Photo by Billy Hathorn
So much for scolding young women into voting for Hillary.
Bernie Sanders’s landslide victory over Hillary Clinton in New Hampshire included a massive outpouring from young people—including young women. Sanders won 83 percent of voters under 30 and about the same margin of young women.
Overall, women voted for Sanders over Clinton by a margin of 55 to 45.
Not so Madeleine Albright, whom Clinton embraced, laughing and clapping, when she told young women they needed to support Hillary because “there’s a special place in hell for women who don’t support other women.”
Judging from the New Hampshire results, fire and brimstone feminism was a flop.
Clinton seemed to recognize that in a concession speech that acknowledged Sanders voters’ very real concerns about economic inequality and shrinking opportunity.
“I know I have some work to do, particularly with young people,” she said. “Even if they are not supporting me now, I support them.”
That’s exactly the shift in tone the campaign needed to make—away from the idea that Hillary Clinton is entitled to women’s votes, or that young women and progressives are fools if they don’t support her, and toward a recognition of what the huge populist movement behind Bernie Sanders is trying to say.
“Tonight, with what appears to be a record-breaking turnout . . . we won,” Sanders told the cheering crowd at his victory rally in Concord. “We harnessed the energy and excitement that the Democratic Party will need to succeed in November.”
Sanders was taking a shot at people who say Clinton is more electable—even as her campaign struggles to gain traction with actual primary voters.
He went on to “serve notice on the political and economic establishment of this country,” calling for an end to money-dominated politics, ginning up his impressive small-donor base, and laying out, once again, his ambitious agenda for free college, higher wages, and universal health care paid for by a tax on Wall Street.
Clinton did not call the Sanders agenda silly. Instead, she, too, sounded like a populist.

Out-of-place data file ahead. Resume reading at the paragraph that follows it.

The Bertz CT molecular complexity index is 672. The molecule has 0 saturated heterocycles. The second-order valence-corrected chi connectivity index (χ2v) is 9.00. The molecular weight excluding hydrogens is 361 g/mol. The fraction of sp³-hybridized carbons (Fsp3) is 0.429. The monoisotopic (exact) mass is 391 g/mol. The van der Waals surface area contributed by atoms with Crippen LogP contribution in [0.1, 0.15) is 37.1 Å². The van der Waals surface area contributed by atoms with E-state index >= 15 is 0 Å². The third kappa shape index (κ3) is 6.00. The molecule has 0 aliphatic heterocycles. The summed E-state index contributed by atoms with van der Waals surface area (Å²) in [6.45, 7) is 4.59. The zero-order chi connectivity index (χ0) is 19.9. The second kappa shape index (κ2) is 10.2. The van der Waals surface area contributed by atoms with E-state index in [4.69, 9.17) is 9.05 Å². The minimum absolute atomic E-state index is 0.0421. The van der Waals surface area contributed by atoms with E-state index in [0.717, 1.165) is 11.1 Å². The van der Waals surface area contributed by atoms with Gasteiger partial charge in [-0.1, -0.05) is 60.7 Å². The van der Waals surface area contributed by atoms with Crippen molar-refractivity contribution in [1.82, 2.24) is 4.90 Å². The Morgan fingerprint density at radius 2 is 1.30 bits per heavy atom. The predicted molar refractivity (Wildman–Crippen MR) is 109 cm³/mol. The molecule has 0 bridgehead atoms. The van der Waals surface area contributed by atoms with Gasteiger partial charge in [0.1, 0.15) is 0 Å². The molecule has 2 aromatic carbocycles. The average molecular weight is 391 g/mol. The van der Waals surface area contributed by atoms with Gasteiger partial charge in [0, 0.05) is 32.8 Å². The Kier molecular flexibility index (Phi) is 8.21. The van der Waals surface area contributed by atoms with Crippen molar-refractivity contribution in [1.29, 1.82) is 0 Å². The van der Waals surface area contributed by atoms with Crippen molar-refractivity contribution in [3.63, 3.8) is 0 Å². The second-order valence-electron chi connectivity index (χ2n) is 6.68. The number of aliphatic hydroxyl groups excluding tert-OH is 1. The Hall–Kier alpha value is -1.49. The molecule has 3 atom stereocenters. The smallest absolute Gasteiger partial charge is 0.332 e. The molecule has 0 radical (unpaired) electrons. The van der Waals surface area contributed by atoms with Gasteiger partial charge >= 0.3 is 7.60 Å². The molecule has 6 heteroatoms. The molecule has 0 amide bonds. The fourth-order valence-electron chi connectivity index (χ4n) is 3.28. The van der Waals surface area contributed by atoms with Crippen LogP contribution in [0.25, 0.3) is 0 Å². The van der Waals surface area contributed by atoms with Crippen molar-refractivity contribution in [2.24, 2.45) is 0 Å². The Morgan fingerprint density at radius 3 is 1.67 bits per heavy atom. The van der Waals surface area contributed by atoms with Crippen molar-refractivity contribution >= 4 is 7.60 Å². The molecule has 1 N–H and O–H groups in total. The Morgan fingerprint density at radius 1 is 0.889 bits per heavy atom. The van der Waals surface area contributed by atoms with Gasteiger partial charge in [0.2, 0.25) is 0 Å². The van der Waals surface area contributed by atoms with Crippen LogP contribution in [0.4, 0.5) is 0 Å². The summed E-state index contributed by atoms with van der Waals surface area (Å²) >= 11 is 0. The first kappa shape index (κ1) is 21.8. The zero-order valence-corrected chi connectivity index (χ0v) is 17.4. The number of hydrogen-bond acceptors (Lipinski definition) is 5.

“People have every right to be angry,” she said. “But they’re also hungry. They’re hungry for solutions.”
She went on to tie together the plight of lead-poisoned children of Flint, Michigan, African American mothers who fear for their children’s lives, and undocumented immigrants living in fear of “a knock on the door,” as well as women and LGBT Americans struggling for equal rights.
She even took a shot at Wall Street, saying, “I will fight to reign in Wall Street,” and adding, “No bank can be too big to fail and no executive too big to jail.”
Nonetheless, her campaign continues to refuse to release the text of speeches she was paid more than $600,000 to deliver to Goldman Sachs—an issue that keeps giving her trouble.
Clinton still has to battle the idea that she is the “establishment candidate.” In New Hampshire, she moved beyond her claim that being a woman is enough to refute that charge.
Moving into South Carolina, Clinton’s significant support among African American voters will no doubt help her case.
As racial justice, labor, and international activist Bill Fletcher observed the morning after the New Hampshire primary on Pacifica Radio, Clinton has done a better job than Sanders of speaking fluently about racial justice issues as part of a broader vision of a more just society.
Oddly, Hillary’s discussion of race in America has been more nuanced and savvy than her message on sexism and women voters.
Sanders has worked hard to make up a big gap on race. He has responded specifically to Black Lives Matter, added police violence and institutional racism to his list of wrongs. But, Fletcher notes, while Sanders no longer seems to assume that racism will be solved simply by addressing economic inequality, he now makes a nod at race issues in his stump speech in a way that seems tacked on to his main point.
That’s not a small matter, for the Sanders campaign, or for the progressive movement generally.
As much as Sanders has shown that there is a great, big voting base that yearns for a more forward-leaning, idealistic progressive message, that base is still largely white.
If Sanders can begin to expand his message and his organization to significantly appeal to people of color, and to connect the dots on racial justice and economic inequality, it would be a big deal—not just for his campaign’s prospects beyond New Hampshire, but for a broader progressive movement generally.
Ruth Conniff is Editor-in-Chief of The Progressive Magazine